Even before Madonna’s appearance in Cologne, fans have to endure bad fits of arrogance

It has become a tradition that Madonna concerts never start on time. As a precaution, the organizer had already printed the unusual starting time of 8.30 p.m. on the tickets. But many had feared in advance that the pop diva would also take this information lightly. The first Germany concert in Cologne on Wednesday evening (November 15, 2023) will once again be an extreme test of patience.

The “Queen of Pop” is already dawdling during her sound check, which is why the doors to the Lanxess Arena are only allowed to open after 7 p.m. before the 16,000 fans can get into the warmth. Some then also had to get a ticket for a new seat, because at short notice when setting up the elaborate video and light production it was noticed that a number of seats no longer offered a view of the stage.

Madonna didn’t sing the first notes until 10:10 p.m

Madonna’s followers are surprisingly positive about the useless waiting time – without an opening act or DJ. Some try a “La Ola”, others sing “Viva Colonia”, only a few whistle or boo in the face of this attack of arrogance.

One of the biggest commercial stars in music history with 400 million records sold – only the Beatles, Michael Jackson and Elvis Presley managed more – can be forgiven a lot.

When “Bob the Drag Queen”, winner of the eighth season of RuPaul’s Drag Race, finally marches across the hall and asks “Cologne, are you ready for an awesome show?”, the spectacle can begin. After all, it was already 10:10 p.m. when Madonna sang the first notes of “Nothing Really Matters” – complete with a halo on her head on a rotating stage cake.

“The Celebration” tour is an event from many points of view. Less than five months ago, the pop icon was admitted to an intensive care unit in New York. Her life was hanging in the balance after a bacterial infection. The 65-year-old reported on these experiences twice in Cologne.

She wears a bandage and kinesio tape on her left knee, but dances detached and full of power across the numerous catwalks, demonstrating that age is just a number. “I’m so surprised that I’m here. Apparently I had guardian angels. “I’ll tell you my life story,” she chats after “Into the Groove” with a beer bottle in her hand and briefly sings “Causing a Commotion” in an a capella version.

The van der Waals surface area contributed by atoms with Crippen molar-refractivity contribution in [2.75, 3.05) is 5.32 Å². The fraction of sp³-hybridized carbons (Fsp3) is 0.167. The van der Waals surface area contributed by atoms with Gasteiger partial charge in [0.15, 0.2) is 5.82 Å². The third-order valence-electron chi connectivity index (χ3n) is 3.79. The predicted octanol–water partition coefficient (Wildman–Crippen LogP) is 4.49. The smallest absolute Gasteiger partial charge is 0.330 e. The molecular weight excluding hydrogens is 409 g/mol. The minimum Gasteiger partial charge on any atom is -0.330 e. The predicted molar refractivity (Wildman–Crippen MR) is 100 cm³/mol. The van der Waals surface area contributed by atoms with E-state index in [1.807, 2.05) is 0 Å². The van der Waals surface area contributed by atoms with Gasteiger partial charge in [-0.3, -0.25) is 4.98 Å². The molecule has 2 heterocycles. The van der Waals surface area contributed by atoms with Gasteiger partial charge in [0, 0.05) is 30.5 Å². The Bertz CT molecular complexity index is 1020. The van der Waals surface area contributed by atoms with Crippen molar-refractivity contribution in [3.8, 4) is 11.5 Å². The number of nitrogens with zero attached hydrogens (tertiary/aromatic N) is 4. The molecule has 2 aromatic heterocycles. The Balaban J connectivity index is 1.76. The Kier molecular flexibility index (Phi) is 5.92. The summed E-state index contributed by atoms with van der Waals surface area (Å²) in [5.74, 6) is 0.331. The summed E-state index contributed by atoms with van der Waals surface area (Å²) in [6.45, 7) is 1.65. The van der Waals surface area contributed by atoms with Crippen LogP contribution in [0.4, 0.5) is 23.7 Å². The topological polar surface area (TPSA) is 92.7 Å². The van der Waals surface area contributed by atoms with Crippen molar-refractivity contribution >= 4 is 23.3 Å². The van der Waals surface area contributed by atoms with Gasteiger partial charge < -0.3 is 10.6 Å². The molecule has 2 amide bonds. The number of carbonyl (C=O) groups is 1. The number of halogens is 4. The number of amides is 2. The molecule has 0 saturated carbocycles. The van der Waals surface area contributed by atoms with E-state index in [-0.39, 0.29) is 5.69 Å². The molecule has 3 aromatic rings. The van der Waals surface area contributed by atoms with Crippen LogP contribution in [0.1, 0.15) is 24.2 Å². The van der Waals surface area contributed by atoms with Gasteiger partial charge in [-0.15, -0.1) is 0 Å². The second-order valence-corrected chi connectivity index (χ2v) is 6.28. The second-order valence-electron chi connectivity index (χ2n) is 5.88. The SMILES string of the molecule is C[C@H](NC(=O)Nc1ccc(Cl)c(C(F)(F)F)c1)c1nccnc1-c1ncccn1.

It becomes even more evident when her children are part of the show. First, 17-year-old daughter Mercy James comes onto the stage with a piano and introduces “Bad Girl”. Then 11-year-old Estere is allowed to present a dance show in front of her mother. “My children are the reason I survived,” says Madonna, singing the Gloria Gaynor hit “I Will Survive” alone on an acoustic guitar.

These personal, authentic moments are unfortunately the exception in a show full of gigantism and self-expression. Madonna freaks will find plenty of allusions to her career and life in the 130-minute dance theater.

But presenting his 40-year career is not about a concert or good live music. There is no band, most of the sound comes from the band. Madonna’s live voice can only be heard every now and then. After all: it was also thinner.

The megastar is more concerned with the big messages. When she floats over the crowd in a cage during “Live to Tell,” she reminds us of people who died of AIDS, such as Keith Haring, Freddie Mercury and Arthur Ashe. Slogans against homophobia light up, incense and numerous crosses accompany “Like a Prayer”. Then the queen prances through three boxing rings.

With 28 songs, some of which are only played briefly, there is a rich cross-section of their work, even if of course so many hits like “Music”, “Frozen” or “Take a Bow” are still missing. But whenever a mood arises among the fans – like with “Hung up” or “Ray of Light” – the plug is pulled because videos are played and an elaborate costume change is pending.

Madonna in Cologne: Outfits from Miu Miu, Swarovski, Gaultier and Cardin

Madonna freaks get to see a number of outfits from her 40-year career. The details can be found in the tour program. The boots are from Miu Miu, the jewelry is from Swarovski, the jacket is from Jean-Paul Gaultier, the sunglasses are from Pierre Cardin.

Anyone who complains that this has nothing to do with a live concert doesn’t understand the Madonna cosmos.

The second Madonna show in Cologne is on Thursday evening. There are still tickets for the Lanxess Arena. Fans should not make their way to the hall too early.

Jean Harris

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